FLORIDA, May 16, 2012 — If there was ever a demographic in which President Obama could be expected to find a lack of voter enthusiasm, it would surely be military veterans.
Not so, according to a new Reuters/Ipsos poll.
Presumptive — finally — Republican nominee Mitt Romney trails him by seven points among veterans who reported enlisting after the Gulf War. Mack McDowell, a former Army master sergeant who “drool(s) over firearms”, once supported Ronald Reagan, but has since come to join Ron Paul’s fan base.
Paul has won the South Carolina retiree’s favor “because of his unchanging stand against overseas involvement.” Unsurprisingly, McDowell has sights set on supporting a candidate opposed to “knee-jerk reaction wars” this autumn, even if this means casting a ballot for you know who: “that Democrat”.
Considering that 32 percent of respondents believe the Iraq War ended in anything but a successful manner, a growing sentiment against internationalism should come as a given.
Two other veterans, both registered Republicans living outside of Columbia, stated that they supported Rick Santorum during this year’s nominating process. However, in 2008, each voted for Barack Obama. Aside from forming perhaps the most unlikely crossover to be heard of this election season, one remarked that “we can’t keep policing the world” after relating feelings of discontent over going to “war for George Bush.”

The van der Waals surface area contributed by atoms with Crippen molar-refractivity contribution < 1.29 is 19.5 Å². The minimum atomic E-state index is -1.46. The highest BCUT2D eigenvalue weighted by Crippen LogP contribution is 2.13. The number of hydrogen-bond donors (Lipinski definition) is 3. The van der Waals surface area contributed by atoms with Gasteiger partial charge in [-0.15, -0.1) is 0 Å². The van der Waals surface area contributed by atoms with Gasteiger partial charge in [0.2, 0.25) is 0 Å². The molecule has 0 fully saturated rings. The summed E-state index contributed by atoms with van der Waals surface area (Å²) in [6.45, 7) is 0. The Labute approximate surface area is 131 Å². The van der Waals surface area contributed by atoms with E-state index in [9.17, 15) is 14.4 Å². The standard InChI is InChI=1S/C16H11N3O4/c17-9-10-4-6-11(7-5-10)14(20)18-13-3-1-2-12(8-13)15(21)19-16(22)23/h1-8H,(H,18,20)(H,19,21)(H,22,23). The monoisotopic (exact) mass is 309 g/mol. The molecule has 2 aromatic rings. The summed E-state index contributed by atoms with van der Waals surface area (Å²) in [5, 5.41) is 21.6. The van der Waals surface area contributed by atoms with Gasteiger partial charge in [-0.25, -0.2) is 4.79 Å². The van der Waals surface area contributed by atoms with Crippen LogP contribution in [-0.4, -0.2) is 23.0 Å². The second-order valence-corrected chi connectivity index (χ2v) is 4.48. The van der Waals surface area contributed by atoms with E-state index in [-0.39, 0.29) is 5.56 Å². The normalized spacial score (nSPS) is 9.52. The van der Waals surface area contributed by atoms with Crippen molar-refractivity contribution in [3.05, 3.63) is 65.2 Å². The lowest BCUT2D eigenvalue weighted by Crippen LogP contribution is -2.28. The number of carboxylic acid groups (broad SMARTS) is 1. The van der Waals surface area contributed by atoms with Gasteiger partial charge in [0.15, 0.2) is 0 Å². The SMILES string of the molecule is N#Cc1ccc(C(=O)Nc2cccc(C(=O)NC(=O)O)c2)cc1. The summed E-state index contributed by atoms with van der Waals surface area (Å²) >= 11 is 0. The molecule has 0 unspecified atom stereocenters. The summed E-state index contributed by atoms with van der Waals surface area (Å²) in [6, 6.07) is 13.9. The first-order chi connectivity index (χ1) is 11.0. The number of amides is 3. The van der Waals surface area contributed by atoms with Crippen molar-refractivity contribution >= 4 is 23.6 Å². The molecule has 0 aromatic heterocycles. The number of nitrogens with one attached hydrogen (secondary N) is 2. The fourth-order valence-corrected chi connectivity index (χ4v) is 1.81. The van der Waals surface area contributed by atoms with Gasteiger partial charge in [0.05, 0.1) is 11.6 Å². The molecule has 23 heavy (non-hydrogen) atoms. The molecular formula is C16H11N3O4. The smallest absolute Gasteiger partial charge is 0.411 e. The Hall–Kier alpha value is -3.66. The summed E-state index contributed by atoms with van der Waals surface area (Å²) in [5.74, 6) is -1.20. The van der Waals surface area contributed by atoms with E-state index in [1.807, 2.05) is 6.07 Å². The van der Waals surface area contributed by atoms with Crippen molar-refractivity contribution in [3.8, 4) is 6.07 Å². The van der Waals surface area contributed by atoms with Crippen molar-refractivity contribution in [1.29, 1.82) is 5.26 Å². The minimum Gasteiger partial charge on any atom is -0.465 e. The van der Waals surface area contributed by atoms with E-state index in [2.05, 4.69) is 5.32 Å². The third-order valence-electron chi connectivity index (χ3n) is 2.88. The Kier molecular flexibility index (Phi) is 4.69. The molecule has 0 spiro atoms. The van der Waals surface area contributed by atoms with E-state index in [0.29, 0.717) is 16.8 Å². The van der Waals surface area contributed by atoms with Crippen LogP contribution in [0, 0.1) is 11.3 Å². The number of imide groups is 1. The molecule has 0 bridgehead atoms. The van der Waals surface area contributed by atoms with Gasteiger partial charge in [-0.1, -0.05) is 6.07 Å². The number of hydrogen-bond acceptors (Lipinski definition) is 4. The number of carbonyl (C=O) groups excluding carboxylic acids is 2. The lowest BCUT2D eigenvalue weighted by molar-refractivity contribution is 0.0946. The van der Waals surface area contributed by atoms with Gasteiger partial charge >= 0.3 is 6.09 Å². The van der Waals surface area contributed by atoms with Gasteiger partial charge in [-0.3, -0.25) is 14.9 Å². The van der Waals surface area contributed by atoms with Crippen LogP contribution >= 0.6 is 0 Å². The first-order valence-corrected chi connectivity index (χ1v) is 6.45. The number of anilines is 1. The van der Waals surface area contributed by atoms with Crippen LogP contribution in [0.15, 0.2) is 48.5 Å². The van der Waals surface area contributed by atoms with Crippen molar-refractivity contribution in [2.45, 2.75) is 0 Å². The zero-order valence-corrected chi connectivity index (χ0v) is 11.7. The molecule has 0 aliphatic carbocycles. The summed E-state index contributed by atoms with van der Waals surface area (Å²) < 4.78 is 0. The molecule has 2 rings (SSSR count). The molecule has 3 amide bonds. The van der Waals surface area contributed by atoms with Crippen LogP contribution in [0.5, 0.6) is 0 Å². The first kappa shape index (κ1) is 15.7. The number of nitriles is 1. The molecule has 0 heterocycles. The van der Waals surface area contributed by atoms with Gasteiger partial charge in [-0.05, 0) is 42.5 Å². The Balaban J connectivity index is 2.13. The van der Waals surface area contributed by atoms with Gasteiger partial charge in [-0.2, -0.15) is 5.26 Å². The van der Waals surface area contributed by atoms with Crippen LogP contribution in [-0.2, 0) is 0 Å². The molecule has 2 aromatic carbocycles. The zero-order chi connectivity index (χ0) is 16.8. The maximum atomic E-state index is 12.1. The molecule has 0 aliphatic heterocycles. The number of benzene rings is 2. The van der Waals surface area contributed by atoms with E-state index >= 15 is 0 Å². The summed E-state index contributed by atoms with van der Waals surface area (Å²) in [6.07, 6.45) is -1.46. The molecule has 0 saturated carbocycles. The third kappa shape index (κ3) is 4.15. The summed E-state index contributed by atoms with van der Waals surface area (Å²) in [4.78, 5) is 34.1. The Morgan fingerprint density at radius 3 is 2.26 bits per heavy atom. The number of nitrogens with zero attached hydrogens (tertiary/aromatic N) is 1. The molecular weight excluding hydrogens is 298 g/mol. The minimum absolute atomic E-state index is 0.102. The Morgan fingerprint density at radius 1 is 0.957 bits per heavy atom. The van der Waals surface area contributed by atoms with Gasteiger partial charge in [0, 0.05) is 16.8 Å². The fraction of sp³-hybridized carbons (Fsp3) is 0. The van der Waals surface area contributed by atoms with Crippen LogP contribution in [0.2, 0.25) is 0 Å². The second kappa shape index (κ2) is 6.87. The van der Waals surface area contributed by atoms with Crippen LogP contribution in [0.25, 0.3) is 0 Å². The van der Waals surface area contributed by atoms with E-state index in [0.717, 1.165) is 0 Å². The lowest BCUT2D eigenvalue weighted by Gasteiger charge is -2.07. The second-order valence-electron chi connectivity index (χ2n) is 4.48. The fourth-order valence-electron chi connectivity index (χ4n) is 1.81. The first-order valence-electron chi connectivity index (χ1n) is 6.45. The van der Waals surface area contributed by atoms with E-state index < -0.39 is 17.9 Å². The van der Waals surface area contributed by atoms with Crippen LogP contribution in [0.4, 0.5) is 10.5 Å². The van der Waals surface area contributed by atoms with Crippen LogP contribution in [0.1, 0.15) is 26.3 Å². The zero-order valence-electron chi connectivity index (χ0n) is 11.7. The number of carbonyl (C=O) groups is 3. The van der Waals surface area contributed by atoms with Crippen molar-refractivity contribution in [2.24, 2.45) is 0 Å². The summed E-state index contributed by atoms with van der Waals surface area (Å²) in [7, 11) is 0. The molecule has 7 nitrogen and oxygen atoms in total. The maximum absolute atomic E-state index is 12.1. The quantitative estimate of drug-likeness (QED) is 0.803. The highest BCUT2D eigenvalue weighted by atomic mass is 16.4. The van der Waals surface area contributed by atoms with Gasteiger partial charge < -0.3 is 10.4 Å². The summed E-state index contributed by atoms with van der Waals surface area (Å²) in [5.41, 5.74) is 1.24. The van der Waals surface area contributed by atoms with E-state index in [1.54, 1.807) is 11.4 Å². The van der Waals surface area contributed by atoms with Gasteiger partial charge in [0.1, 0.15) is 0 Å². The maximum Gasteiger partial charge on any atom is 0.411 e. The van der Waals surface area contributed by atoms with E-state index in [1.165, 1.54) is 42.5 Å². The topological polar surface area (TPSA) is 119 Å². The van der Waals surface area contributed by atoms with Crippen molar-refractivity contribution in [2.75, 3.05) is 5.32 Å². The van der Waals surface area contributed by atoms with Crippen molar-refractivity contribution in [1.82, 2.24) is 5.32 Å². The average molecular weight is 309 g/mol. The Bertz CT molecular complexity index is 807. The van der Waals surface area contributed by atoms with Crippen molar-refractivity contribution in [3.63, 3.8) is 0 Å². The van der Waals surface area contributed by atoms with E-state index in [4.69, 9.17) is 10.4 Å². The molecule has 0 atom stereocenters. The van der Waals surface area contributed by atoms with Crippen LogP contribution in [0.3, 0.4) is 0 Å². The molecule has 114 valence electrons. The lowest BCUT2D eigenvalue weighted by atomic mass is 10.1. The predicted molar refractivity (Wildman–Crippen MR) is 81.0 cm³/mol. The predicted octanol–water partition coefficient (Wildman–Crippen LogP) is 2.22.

Despite facing widespread disillusionment about the nature of their overseas conflicts, the vast majority of recent veterans do not view the president on favorable terms. Only a meager 27 percent approve of his job performance, and 37 percent disapprove of him outright. The rest remain undecided.
After carefully studying the survey’s data, I do not think that most veterans are particularly happy with any group of politicians right now. It seems that it is the general direction of the country that has all too many bogged down, and honestly, who can blame them? While the fundamentalist isolationism of Ron Paul is simply too unrealistic for our age of globalization — which in my view is anything but a positive development — the emotional resonance of his message with war-weary Americans is easy to understand.
Hopefully, a foreign policy can be crafted in the near future that prioritizes the interests of the United States first and foremost. This would invariably draw core neoconservative and libertarian elements alike, riling up partisan purists to no end, but it seems to be the most rational course of action by far.
Needless to say, this would involve extensive compromise on Capitol Hill.
Given the prevailing environment of absolutism to the point of toxicity, I expect that common sense will not make a comeback for quite a while. As usual, what a shame that is.
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